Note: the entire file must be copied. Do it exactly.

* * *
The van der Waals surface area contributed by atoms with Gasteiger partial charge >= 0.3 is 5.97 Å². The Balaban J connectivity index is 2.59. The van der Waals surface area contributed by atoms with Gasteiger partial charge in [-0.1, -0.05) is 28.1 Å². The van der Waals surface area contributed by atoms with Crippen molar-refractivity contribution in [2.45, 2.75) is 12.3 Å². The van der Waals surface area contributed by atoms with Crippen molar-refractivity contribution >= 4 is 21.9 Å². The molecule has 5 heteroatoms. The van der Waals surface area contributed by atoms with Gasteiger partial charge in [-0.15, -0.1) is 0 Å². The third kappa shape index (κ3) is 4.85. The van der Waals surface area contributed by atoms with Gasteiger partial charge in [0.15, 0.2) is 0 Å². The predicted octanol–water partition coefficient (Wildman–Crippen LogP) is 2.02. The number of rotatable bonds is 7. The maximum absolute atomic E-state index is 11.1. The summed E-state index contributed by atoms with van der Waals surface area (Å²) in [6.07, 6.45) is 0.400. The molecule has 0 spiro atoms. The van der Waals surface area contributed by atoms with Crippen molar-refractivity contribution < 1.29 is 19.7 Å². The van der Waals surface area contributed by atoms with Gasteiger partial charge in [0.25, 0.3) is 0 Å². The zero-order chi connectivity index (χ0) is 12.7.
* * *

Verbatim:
The van der Waals surface area contributed by atoms with Gasteiger partial charge >= 0.3 is 5.97 Å². The Balaban J connectivity index is 2.59. The van der Waals surface area contributed by atoms with Gasteiger partial charge in [-0.1, -0.05) is 28.1 Å². The van der Waals surface area contributed by atoms with Crippen molar-refractivity contribution in [2.45, 2.75) is 12.3 Å². The van der Waals surface area contributed by atoms with Crippen molar-refractivity contribution >= 4 is 21.9 Å². The molecule has 5 heteroatoms. The van der Waals surface area contributed by atoms with Gasteiger partial charge in [-0.15, -0.1) is 0 Å². The third kappa shape index (κ3) is 4.85. The van der Waals surface area contributed by atoms with Gasteiger partial charge in [0.15, 0.2) is 0 Å². The predicted octanol–water partition coefficient (Wildman–Crippen LogP) is 2.02. The number of rotatable bonds is 7. The maximum absolute atomic E-state index is 11.1. The summed E-state index contributed by atoms with van der Waals surface area (Å²) in [6.07, 6.45) is 0.400. The molecule has 0 spiro atoms. The van der Waals surface area contributed by atoms with Crippen molar-refractivity contribution < 1.29 is 19.7 Å². The van der Waals surface area contributed by atoms with Gasteiger partial charge in [0.25, 0.3) is 0 Å². The zero-order chi connectivity index (χ0) is 12.7.